Blood sample in Ferrante case negative for cyanide
A test that casts doubt on how much cyanide was in the blood of a deceased UPMC neurologist could be a major break for the defense of her husband charged with her poisoning death, medical experts not involved in the case said on Tuesday.
“If you can't find the bullet, how do you prove the cause of death?” said John Trestrail, a pharmacist who taught classes on criminal poisoning at the FBI National Academy. “If you say it's the cause of death, you're going to have to be able to prove it.”
Wendy Williams, one of two lawyers for University of Pittsburgh researcher Dr. Robert Ferrante, on Tuesday told Allegheny County Common Pleas President Judge Jeffrey A. Manning that blood tests from Quest Diagnostics, which showed cyanide in Dr. Autumn Marie Klein's system, differed from the tests conduct by NMS, a Philadelphia-based forensic toxicology lab.
“In a nutshell, the blood results from NMS were negative,” Williams said.
Williams and Bill Difenderfer, who also represents Ferrante, declined to explain the results in further detail, citing a gag order in the case.
Assistant District Attorney Lisa Pellegrini said Williams' characterization that there was no cyanide present in NMS' results was not accurate.
Williams is seeking Quest's operating procedures and protocols because of the disparity.
“We need it to review the testing procedures of Quest because the blood sample was tested for cyanide, when sent by the commonwealth to NMS, was negative for cyanide as a cause of death,” she said. “(We) want testing procedures and storage of Quest examined by an expert.”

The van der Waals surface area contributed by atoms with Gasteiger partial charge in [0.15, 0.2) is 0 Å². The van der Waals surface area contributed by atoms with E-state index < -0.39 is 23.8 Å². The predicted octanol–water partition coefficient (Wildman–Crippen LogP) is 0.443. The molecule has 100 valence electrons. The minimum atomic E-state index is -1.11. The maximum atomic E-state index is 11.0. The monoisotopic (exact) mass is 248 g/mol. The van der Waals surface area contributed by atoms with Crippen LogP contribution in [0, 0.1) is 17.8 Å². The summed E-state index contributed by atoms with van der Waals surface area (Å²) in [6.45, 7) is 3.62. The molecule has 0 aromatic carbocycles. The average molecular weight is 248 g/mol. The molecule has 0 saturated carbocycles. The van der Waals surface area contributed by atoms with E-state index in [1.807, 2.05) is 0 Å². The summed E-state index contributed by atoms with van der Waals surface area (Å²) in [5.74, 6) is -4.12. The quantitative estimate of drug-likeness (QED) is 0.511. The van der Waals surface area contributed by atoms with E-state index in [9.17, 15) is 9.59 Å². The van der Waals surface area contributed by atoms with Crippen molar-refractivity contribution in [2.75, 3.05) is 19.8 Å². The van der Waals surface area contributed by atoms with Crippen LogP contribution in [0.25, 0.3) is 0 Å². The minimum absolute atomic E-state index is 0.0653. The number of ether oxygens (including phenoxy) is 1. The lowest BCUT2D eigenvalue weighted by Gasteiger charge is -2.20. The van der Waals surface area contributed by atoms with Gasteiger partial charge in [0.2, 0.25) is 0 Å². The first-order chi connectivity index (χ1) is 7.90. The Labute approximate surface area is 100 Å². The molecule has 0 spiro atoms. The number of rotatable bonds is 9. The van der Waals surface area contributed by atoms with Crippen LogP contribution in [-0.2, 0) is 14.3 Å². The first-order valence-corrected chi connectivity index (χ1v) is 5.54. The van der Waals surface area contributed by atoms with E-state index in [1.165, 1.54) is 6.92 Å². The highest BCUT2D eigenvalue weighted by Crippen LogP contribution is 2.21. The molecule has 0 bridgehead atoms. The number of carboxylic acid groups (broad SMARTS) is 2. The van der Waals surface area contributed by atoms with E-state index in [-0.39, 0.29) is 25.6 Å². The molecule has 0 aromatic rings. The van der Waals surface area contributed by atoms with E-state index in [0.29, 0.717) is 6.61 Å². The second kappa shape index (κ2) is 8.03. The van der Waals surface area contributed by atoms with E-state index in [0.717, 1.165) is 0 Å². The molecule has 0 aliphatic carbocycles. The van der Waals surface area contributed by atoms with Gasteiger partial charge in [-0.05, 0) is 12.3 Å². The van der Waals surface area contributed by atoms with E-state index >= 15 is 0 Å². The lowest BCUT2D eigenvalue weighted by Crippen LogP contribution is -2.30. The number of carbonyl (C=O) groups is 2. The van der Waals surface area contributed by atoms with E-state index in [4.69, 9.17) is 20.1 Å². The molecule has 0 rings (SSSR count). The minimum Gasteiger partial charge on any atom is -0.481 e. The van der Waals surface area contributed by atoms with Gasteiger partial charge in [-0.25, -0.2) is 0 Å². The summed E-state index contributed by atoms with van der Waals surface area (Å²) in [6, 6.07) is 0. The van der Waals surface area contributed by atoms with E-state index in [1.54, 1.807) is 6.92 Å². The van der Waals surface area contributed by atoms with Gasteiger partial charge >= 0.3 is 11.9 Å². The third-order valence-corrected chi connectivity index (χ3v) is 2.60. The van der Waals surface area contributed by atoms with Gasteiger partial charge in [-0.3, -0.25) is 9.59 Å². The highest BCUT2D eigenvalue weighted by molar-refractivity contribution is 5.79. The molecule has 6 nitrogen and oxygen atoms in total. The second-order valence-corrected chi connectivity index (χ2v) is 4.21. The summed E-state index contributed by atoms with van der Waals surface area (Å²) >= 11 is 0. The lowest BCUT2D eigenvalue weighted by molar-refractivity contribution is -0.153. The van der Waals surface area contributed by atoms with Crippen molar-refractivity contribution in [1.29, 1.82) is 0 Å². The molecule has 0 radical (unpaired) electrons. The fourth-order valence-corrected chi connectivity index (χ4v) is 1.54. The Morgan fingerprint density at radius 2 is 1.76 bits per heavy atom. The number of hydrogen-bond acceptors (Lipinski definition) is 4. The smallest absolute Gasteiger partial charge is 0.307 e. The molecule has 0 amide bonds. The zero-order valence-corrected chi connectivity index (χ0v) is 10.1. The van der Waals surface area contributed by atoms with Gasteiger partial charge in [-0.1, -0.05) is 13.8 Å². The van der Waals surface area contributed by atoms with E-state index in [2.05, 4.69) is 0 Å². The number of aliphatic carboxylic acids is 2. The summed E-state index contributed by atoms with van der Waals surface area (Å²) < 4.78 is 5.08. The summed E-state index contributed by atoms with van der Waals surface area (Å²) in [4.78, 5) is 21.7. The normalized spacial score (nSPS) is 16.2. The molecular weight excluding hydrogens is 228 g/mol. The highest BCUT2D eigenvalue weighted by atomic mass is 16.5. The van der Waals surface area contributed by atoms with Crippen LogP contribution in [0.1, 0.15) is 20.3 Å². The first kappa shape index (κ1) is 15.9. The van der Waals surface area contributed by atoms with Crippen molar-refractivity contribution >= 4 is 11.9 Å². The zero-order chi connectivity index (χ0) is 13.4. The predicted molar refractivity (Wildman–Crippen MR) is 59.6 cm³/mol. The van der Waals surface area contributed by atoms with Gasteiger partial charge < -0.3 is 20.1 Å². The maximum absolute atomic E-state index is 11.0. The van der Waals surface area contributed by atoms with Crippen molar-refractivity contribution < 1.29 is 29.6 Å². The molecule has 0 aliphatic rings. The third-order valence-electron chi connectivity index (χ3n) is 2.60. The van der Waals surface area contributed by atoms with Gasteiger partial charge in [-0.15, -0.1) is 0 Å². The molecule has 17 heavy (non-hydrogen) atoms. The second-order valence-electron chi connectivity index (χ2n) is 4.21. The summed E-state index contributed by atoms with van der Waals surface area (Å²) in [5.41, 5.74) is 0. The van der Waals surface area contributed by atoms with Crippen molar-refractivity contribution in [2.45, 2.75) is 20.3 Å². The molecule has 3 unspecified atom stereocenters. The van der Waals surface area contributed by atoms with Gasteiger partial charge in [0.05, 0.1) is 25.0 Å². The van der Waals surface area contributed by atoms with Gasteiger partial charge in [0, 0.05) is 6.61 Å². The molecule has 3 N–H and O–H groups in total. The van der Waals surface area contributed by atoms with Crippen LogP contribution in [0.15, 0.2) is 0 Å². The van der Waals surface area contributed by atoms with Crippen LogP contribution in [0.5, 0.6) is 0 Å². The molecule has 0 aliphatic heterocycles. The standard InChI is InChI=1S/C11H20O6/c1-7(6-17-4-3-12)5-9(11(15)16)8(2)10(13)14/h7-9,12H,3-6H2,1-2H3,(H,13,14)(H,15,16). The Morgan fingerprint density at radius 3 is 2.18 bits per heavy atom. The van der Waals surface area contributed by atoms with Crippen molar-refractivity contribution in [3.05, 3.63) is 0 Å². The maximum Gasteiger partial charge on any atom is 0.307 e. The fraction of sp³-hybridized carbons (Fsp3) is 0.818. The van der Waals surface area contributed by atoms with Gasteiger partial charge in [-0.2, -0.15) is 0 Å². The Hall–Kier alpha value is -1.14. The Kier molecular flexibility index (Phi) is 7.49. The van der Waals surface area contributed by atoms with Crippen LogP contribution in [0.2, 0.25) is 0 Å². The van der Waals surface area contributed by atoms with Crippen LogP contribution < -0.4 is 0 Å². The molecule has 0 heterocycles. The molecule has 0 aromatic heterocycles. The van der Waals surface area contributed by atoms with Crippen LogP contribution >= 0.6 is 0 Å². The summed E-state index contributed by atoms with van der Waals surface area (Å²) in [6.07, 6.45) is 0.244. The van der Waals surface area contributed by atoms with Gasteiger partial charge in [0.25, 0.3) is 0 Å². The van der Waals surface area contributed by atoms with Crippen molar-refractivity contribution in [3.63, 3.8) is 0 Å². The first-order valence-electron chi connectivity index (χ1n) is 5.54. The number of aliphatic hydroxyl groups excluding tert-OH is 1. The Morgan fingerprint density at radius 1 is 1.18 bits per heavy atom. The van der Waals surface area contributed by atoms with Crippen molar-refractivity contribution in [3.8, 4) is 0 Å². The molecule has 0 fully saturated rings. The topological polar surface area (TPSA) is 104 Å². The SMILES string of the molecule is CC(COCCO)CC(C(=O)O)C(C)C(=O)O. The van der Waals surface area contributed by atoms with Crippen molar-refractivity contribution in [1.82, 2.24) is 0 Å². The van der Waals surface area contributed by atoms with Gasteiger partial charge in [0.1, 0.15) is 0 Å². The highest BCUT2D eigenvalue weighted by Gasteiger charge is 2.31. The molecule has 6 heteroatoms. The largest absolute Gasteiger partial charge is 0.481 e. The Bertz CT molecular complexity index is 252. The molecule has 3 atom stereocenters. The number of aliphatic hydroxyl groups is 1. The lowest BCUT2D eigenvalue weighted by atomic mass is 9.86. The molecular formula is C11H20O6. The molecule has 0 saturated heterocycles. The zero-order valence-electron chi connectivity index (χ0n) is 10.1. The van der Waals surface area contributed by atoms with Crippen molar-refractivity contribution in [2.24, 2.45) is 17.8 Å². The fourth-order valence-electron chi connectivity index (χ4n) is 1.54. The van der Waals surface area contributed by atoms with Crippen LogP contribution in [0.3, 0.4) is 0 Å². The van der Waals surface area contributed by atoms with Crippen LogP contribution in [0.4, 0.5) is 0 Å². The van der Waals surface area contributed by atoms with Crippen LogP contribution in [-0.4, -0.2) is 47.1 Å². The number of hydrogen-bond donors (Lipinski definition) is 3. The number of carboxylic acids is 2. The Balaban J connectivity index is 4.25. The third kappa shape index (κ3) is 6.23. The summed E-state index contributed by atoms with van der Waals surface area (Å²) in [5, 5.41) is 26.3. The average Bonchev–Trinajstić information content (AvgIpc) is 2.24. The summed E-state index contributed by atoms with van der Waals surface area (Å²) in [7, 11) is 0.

Williams wants NMS to retest the samples that Quest tested to verify the accuracy of the results.
Klein, 41, died on April 20, 2013, three days after investigators say she was poisoned. Ferrante, 65, is scheduled to stand trial on Sept. 22. Lawyers in the case will select a jury from Dauphin County beginning on Sept. 8. The case will be tried in Pittsburgh.
There are several factors that could have caused different results, said Dr. James Norris, a toxicologist based in Benton, Ark., who has given expert testimony in several criminal cases.
Whether the blood samples at the two labs were from the same draw, if the time period between the collection and analysis was the same, storage conditions and the type of analysis all could be factors, Norris said. “Differences in those factors could yield contradictory results,” he said.
“The devil's going to be in the details,” said Dr. Michael J. McCabe, a forensic toxicologist in Lancaster. “The bottom line is people shouldn't have any cyanide in their blood.”
During their investigation of Klein's death, detectives searched Ferrante's home, offices at UPMC, the University of Pittsburgh, email accounts that belonged to him and Klein, computers, phones and his car. They found that Ferrante bought cyanide with a Pitt account days before his wife fell ill.
Adam Brandolph is a staff writer for Trib Total Media. He can be reached at 412-391-0927 or email@example.com.